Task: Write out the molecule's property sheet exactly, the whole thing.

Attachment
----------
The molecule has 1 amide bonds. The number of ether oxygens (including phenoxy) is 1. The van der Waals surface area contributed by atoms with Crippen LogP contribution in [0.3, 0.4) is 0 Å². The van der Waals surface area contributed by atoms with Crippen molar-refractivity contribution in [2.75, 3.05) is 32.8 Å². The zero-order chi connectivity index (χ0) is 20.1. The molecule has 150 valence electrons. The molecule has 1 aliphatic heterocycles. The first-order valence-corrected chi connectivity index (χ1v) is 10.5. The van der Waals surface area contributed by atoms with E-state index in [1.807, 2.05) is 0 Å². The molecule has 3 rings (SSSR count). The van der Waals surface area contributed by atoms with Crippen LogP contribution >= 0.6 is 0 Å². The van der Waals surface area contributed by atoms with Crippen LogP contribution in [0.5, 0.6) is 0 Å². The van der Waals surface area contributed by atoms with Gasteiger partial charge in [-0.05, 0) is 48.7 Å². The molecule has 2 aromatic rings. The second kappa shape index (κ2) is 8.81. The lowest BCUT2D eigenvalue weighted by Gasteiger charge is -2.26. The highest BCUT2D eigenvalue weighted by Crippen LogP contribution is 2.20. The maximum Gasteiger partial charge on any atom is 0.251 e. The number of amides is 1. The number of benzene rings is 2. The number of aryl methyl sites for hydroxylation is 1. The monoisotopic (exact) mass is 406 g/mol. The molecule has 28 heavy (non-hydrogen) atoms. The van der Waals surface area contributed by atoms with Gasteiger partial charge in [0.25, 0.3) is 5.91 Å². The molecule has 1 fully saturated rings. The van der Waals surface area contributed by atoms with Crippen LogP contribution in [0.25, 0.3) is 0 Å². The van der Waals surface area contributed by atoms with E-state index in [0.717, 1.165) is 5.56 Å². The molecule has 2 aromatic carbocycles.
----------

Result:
The molecule has 1 amide bonds. The number of ether oxygens (including phenoxy) is 1. The van der Waals surface area contributed by atoms with Crippen LogP contribution in [0.3, 0.4) is 0 Å². The van der Waals surface area contributed by atoms with Crippen molar-refractivity contribution in [2.75, 3.05) is 32.8 Å². The zero-order chi connectivity index (χ0) is 20.1. The molecule has 150 valence electrons. The molecule has 1 aliphatic heterocycles. The first-order valence-corrected chi connectivity index (χ1v) is 10.5. The van der Waals surface area contributed by atoms with E-state index in [1.807, 2.05) is 0 Å². The molecule has 3 rings (SSSR count). The van der Waals surface area contributed by atoms with Crippen LogP contribution >= 0.6 is 0 Å². The van der Waals surface area contributed by atoms with Crippen LogP contribution in [0.5, 0.6) is 0 Å². The van der Waals surface area contributed by atoms with Gasteiger partial charge in [-0.05, 0) is 48.7 Å². The molecule has 2 aromatic rings. The second kappa shape index (κ2) is 8.81. The lowest BCUT2D eigenvalue weighted by Gasteiger charge is -2.26. The highest BCUT2D eigenvalue weighted by Crippen LogP contribution is 2.20. The maximum Gasteiger partial charge on any atom is 0.251 e. The number of amides is 1. The number of benzene rings is 2. The number of aryl methyl sites for hydroxylation is 1. The monoisotopic (exact) mass is 406 g/mol. The molecule has 28 heavy (non-hydrogen) atoms. The van der Waals surface area contributed by atoms with Gasteiger partial charge in [0.25, 0.3) is 5.91 Å². The molecule has 1 fully saturated rings. The van der Waals surface area contributed by atoms with Crippen LogP contribution in [0.25, 0.3) is 0 Å². The van der Waals surface area contributed by atoms with E-state index in [0.717, 1.165) is 5.56 Å². The molecule has 2 aromatic carbocycles.